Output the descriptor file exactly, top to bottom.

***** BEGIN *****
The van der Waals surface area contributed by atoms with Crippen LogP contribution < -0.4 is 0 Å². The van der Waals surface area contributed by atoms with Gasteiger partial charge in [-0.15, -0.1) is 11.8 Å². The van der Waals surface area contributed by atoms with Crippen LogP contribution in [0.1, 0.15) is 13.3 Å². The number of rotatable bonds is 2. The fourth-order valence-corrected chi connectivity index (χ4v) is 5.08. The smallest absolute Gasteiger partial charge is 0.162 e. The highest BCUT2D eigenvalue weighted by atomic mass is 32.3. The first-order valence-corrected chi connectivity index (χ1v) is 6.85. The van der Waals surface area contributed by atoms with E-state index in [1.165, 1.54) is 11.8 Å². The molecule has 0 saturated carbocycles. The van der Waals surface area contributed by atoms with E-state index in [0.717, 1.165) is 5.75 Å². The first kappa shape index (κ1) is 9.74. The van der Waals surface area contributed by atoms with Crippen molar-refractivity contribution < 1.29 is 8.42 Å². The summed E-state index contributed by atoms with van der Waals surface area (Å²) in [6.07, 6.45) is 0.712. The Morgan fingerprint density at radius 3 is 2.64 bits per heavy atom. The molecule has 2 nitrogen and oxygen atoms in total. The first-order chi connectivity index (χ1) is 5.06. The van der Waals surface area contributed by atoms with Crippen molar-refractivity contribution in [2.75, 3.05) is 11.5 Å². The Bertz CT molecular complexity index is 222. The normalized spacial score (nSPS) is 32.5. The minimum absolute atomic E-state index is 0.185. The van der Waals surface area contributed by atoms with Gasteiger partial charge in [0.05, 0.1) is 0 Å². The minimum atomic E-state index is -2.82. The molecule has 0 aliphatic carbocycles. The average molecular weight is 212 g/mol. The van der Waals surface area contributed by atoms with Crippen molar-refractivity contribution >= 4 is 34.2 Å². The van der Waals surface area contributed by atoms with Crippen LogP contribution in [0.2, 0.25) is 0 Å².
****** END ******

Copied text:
The van der Waals surface area contributed by atoms with Crippen LogP contribution < -0.4 is 0 Å². The van der Waals surface area contributed by atoms with Gasteiger partial charge in [-0.15, -0.1) is 11.8 Å². The van der Waals surface area contributed by atoms with Crippen LogP contribution in [0.1, 0.15) is 13.3 Å². The number of rotatable bonds is 2. The fourth-order valence-corrected chi connectivity index (χ4v) is 5.08. The smallest absolute Gasteiger partial charge is 0.162 e. The highest BCUT2D eigenvalue weighted by atomic mass is 32.3. The first-order valence-corrected chi connectivity index (χ1v) is 6.85. The van der Waals surface area contributed by atoms with E-state index in [1.165, 1.54) is 11.8 Å². The molecule has 0 saturated carbocycles. The van der Waals surface area contributed by atoms with E-state index in [0.717, 1.165) is 5.75 Å². The first kappa shape index (κ1) is 9.74. The van der Waals surface area contributed by atoms with Crippen molar-refractivity contribution < 1.29 is 8.42 Å². The summed E-state index contributed by atoms with van der Waals surface area (Å²) in [6.07, 6.45) is 0.712. The Morgan fingerprint density at radius 3 is 2.64 bits per heavy atom. The molecule has 2 nitrogen and oxygen atoms in total. The first-order chi connectivity index (χ1) is 5.06. The van der Waals surface area contributed by atoms with Crippen molar-refractivity contribution in [2.75, 3.05) is 11.5 Å². The Bertz CT molecular complexity index is 222. The normalized spacial score (nSPS) is 32.5. The minimum absolute atomic E-state index is 0.185. The van der Waals surface area contributed by atoms with Gasteiger partial charge in [0.05, 0.1) is 0 Å². The minimum atomic E-state index is -2.82. The molecule has 0 aliphatic carbocycles. The average molecular weight is 212 g/mol. The van der Waals surface area contributed by atoms with Crippen molar-refractivity contribution >= 4 is 34.2 Å². The van der Waals surface area contributed by atoms with Crippen LogP contribution in [0.2, 0.25) is 0 Å².